Leader of the New School 

Adolphus Maples’ new strategy of hometown success is priority one.

It’s the shrewd but affable laugh of a bad boy. Adolphus L. Maples III, also known as Danja Mowf, or just Danja, the 31-year-old owner of Danja Zone Entertainment, has just been asked why it’s so important to stick with his group, The Supafriendz, instead of striking out on his own.

Besides such expected answers as “strength in numbers,” the bottom line, he says with a laugh, is that if you aren’t including people in your projects and sharing your energy with them, “then you can’t really get people to do stuff without paying them.”

Make no mistake, though — the feelings of fidelity are real. Supafriendz is one of the tightest collectives in the state. Combining multiple MCs, DJs, radio celebrities and songwriters, all working loosely under Maples’ Danja Zone Entertainment company, they’re barking at the door of The Neptunes, the Virginia Beach outfit that’s produced tracks for Jay-Z and Snoop Dogg.

Supafriendz came together in 1994, at a radio show on the University of Richmond’s radio station WDCE 90.1-FM, often co-hosted by a then-unknown rapper named Mad Skillz. “UR House Party,” Maples recalls, attracted many of the Supafriendz, including Lil’ Roc, Sean P and Lonnie B. Maples remembers they were all at the movies when Lonnie came up with the name Supafriendz. Their first single, “Vowel Movement,” was released in 1996 on Maples Mowf’s album, “Word of Mowf.”

“It was a pretty cool thing and people were feeling it,” Maples recalls thinking, on his way to the gym on a recent bright fall afternoon. “We were like, ‘Let’s do this ourselves and let the Supafriendz thing pop off.’” Soon they had a full-length album, “The 804 Compilation,” which sold about 8,000 copies with regional promotion and sales. The timing was right for Maples. Local success had just become important to a guy who had already worked with Portsmouth native Missy Elliot. Hip-hop was changing, and Maples knew it.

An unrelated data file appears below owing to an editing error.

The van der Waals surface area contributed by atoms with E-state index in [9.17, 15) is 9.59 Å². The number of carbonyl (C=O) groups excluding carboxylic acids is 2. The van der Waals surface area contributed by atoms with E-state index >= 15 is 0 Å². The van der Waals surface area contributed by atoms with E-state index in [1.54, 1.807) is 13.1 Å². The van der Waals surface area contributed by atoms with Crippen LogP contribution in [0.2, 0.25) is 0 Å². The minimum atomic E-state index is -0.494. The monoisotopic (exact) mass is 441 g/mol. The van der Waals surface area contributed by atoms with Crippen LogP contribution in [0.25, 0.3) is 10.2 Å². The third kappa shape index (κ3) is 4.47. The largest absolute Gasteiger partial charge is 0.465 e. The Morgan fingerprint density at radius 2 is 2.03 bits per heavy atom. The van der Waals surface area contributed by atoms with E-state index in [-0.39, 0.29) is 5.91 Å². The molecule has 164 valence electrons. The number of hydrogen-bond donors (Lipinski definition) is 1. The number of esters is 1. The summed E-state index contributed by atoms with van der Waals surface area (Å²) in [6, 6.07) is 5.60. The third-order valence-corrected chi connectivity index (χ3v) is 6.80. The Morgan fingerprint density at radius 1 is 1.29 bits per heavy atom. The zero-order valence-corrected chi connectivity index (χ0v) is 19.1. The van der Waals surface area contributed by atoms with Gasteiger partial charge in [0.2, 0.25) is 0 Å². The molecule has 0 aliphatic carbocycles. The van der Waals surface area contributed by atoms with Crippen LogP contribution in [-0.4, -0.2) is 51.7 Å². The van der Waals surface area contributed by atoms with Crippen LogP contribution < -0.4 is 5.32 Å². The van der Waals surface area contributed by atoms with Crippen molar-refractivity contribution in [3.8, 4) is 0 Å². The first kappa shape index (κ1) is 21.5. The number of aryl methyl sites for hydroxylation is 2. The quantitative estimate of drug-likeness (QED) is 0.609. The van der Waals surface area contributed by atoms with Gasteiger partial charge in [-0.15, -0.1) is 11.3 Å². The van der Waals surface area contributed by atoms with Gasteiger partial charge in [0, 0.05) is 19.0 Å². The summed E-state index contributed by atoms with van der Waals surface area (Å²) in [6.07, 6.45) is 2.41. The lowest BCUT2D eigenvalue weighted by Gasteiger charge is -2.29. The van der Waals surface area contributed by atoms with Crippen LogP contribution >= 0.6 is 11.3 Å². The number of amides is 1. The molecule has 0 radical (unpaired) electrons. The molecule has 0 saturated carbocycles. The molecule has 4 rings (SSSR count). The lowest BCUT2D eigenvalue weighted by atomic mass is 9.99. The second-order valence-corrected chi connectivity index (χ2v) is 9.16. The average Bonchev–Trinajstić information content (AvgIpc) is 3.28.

“We hit a gap when hip-hop changed,” he says. “My goal with ‘804’ was to appeal more to a Richmond hometown market. Hip-hop had gone from emceeing and being about skills to being about material things.”

The Puffy era was here, he says. The time of people like Master P, the young owner of No Limit Records who turned a cult following in New Orleans into a quarter of a billion dollars in personal wealth. Rappers and producers were no longer selling their talents to the big labels. They were selling them directly to the streets — and taking the lion’s share of the profits.

Before Supafriendz, Maples says: “I had albums out all over the world, but Richmond didn’t know about it. It just wasn’t fitting in with what was playing on the radio and in the clubs. From what I could tell the formula was you could be a star in your own area. ... They [record labels] call the record store and they say who’s hot, who’s doing it? ... You can’t even talk to people about what you’re doing if you aren’t doing anything in your area.”

The second Supafriendz compilation, “Supavision,” came out a year ago. One of Maples’s most promising rappers, Jo Doja, plans to release “Doja Boy” in December. And Maples says when his street MC, Mont Gee, comes home from jail in New Kent that same month (serving time for drugs- and firearm-related convictions) they’ll start working on his new album, which he’s been writing in jail.

The key thing about Supafriendz, Maples says, is that it makes his prime goal, local promotion, a lock. In fact, other members of the hip-hop scene are known to gripe about all the attention the Supafriendz member DJ Lonnie B gives the collective on his local music shows on Power 92. “Lonnie’s my ace,” Maples admits.

One of them at least. And word gets around. Other artists want to be with Supafriendz and Danja Zone. “People are wanting to be a part of something they see is working,” Maples says. “Around here nobody is doing nothing. I’m like, dude, I got eight people on the compilation album.” S

Hip-hop in the 804 ...


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